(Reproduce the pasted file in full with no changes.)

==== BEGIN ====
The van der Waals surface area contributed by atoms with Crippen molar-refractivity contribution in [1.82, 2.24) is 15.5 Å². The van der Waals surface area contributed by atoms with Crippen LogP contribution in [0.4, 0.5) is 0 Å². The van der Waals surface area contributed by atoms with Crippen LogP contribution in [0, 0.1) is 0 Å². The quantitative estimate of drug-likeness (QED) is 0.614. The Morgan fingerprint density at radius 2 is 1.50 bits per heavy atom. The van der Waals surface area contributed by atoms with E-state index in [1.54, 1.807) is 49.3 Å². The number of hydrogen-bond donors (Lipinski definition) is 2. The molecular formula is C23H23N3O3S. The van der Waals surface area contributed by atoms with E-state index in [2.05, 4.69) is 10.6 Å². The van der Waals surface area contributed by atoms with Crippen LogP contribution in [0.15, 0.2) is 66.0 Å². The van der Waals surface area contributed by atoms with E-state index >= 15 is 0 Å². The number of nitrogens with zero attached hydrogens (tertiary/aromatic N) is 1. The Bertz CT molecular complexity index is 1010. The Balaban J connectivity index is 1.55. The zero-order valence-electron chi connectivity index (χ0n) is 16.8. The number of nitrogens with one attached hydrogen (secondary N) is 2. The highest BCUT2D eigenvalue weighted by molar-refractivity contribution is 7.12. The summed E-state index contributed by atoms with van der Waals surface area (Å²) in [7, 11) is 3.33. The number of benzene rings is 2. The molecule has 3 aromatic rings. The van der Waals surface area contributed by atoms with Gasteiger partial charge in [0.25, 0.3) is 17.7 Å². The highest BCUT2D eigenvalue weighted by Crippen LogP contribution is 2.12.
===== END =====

The van der Waals surface area contributed by atoms with Crippen molar-refractivity contribution in [1.82, 2.24) is 15.5 Å². The van der Waals surface area contributed by atoms with Crippen LogP contribution in [0.4, 0.5) is 0 Å². The van der Waals surface area contributed by atoms with Crippen LogP contribution in [0, 0.1) is 0 Å². The quantitative estimate of drug-likeness (QED) is 0.614. The Morgan fingerprint density at radius 2 is 1.50 bits per heavy atom. The van der Waals surface area contributed by atoms with E-state index in [1.54, 1.807) is 49.3 Å². The number of hydrogen-bond donors (Lipinski definition) is 2. The molecular formula is C23H23N3O3S. The van der Waals surface area contributed by atoms with E-state index in [2.05, 4.69) is 10.6 Å². The van der Waals surface area contributed by atoms with Crippen LogP contribution in [0.15, 0.2) is 66.0 Å². The van der Waals surface area contributed by atoms with E-state index >= 15 is 0 Å². The number of nitrogens with zero attached hydrogens (tertiary/aromatic N) is 1. The Bertz CT molecular complexity index is 1010. The Balaban J connectivity index is 1.55. The zero-order valence-electron chi connectivity index (χ0n) is 16.8. The number of nitrogens with one attached hydrogen (secondary N) is 2. The highest BCUT2D eigenvalue weighted by molar-refractivity contribution is 7.12. The summed E-state index contributed by atoms with van der Waals surface area (Å²) in [7, 11) is 3.33. The number of benzene rings is 2. The molecule has 3 aromatic rings. The van der Waals surface area contributed by atoms with Gasteiger partial charge in [0.25, 0.3) is 17.7 Å². The highest BCUT2D eigenvalue weighted by Crippen LogP contribution is 2.12.